I will leave you with this quote from Becca Lee, an inspiring poet who beautifully states the true purpose of pain:

“So often we associate pain with darkness because that is how it tends to feel – all-encompassing, overwhelming and never-ending. But pain is not sent into our lives to drown us; pain illuminates the parts of us that need our attention and it makes us acutely aware of the parts that are broken, hurt and sore. Not so that we may suffer, but so we may heal and grow. So that we may give our wounds the love, care and treatment they so desperately need and deserve. Pain shows us where we do not want to be. It holds up the parts of our lives that are not aligned with our spirit and soul and creates discomfort so as to bring about the desire to change. Our pain moves us towards the light, towards who we truly are – but only if we are brave enough to look beyond the darkness and allow it to do so.”

The aftermath of heartbreak is intense. That pain is real. The sorrow is real. Your anxiety invading your mind, telling you you aren’t good enough or how you could have done better, is not. Breathe, and remember these feelings won’t break you – they can only make you stronger. Move towards the light, towards who you truly are. 

Everyday, I get closer and closer to my true self. If you’re suffering from a broken heart, I hope you realize it’s not your fault, and that real change can come from this. Be patient with yourself – grow from the pain. 

 

 

How do you handle heartbreak with anxiety? Share your tips or stories! 

Works in Progress // Nay Clarke

For Men’s Health Month, I’m beyond stoked – and proud – to bring you the first male Works in Progress story! Truly a silent crisis, men face just as much stigma – if not more – when battling mental illness. More than four times as many men as women die by suicide in the U.S. and due to social norms, are less likely to seek help for their struggle. Men are taught that showing emotion is weakness.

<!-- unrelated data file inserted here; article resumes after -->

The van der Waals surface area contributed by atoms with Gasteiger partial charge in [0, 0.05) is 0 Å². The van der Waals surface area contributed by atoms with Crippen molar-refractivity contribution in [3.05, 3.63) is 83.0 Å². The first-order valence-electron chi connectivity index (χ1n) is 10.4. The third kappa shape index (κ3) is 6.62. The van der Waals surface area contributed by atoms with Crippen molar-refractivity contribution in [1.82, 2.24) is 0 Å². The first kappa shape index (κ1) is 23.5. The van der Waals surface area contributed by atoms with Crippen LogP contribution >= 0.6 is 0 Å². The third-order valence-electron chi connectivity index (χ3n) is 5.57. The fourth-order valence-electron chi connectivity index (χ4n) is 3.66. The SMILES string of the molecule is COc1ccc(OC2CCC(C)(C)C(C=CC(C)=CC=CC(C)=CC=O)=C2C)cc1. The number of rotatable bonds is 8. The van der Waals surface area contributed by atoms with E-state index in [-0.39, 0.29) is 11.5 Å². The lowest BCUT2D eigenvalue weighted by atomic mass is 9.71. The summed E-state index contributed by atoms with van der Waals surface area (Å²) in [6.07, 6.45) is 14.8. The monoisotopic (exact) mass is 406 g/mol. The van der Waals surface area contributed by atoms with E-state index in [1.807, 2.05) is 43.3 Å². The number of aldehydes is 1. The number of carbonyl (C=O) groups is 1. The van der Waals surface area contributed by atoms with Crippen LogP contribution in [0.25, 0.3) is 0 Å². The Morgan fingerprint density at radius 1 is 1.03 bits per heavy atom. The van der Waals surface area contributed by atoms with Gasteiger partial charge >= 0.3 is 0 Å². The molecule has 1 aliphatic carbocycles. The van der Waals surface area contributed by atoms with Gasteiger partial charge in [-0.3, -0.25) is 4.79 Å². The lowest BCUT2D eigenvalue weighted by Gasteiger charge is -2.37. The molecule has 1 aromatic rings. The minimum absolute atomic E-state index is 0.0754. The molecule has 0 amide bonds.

You are not less of a man for having a mental illness. 

Fighting against the stigma surrounding mental health in males, Nay Clarke is on a mission to show each and every person just how unique and necessary they are. Healing thousands through the power of his words, Clarke takes to his Instagram as a form of therapy, expression, and empowerment.

Meet Nay Clarke.

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Photo by @oliverpayne_

 

Name: Nay Clarke

Age: 20

Explain the origin of your mental health issues i.e., what is your mental health issue, how did you realize what was happening, how was it affecting your everyday life at the time?

I was diagnosed with depression and bipolar tendencies, but I always knew there was more to it. I continued to seek help until recently being diagnosed with schizophrenia. It used to affect me day to day, meeting up with friends was always a problem because I could, and still can, easily change mood so I didn’t want it to affect them too. It then seeped into my work life, speaking to co-workers was difficult because I always thought they didn’t understand me at the time…a month passed and I finally left the workplace which is one of the best things I’ve ever done!

What was the resounding moment when you decided to get help? What made you do it?

I think the moment I decided to get help was not long after leaving my job. I would hear voices in the workplace that weren’t there. It was a horrible experience I’d face far too often. After trying to stay “strong” as a male figure should – as society says – I decided to go to my doctor and it was a terrible experience!! To anyone reading this, do NOT get put off if you are dismissed as “fine” at your doctor. I had to move surgeries and finally got referred to the right place – never stop pushing for the correct help. 

How does it affect your everyday life now? Challenges? What skills have you learned to cope?

I face challenges daily, some days I don’t even want to leave my bed, let alone my room. I don’t like going to busy places where there are loads of different voices like restaurants or shopping centers because it sparks further voices in my head to start (draining I know). I still try to go now and again, as I don’t want my mental health issues to control my life. What helps me personally is expressing my thoughts on a daily basis. Once the thoughts are out and gone, I can move on – that’s why I post most of it on Instagram. It was just a huge bonus that a lot of people feel the same as me and we can all help each other.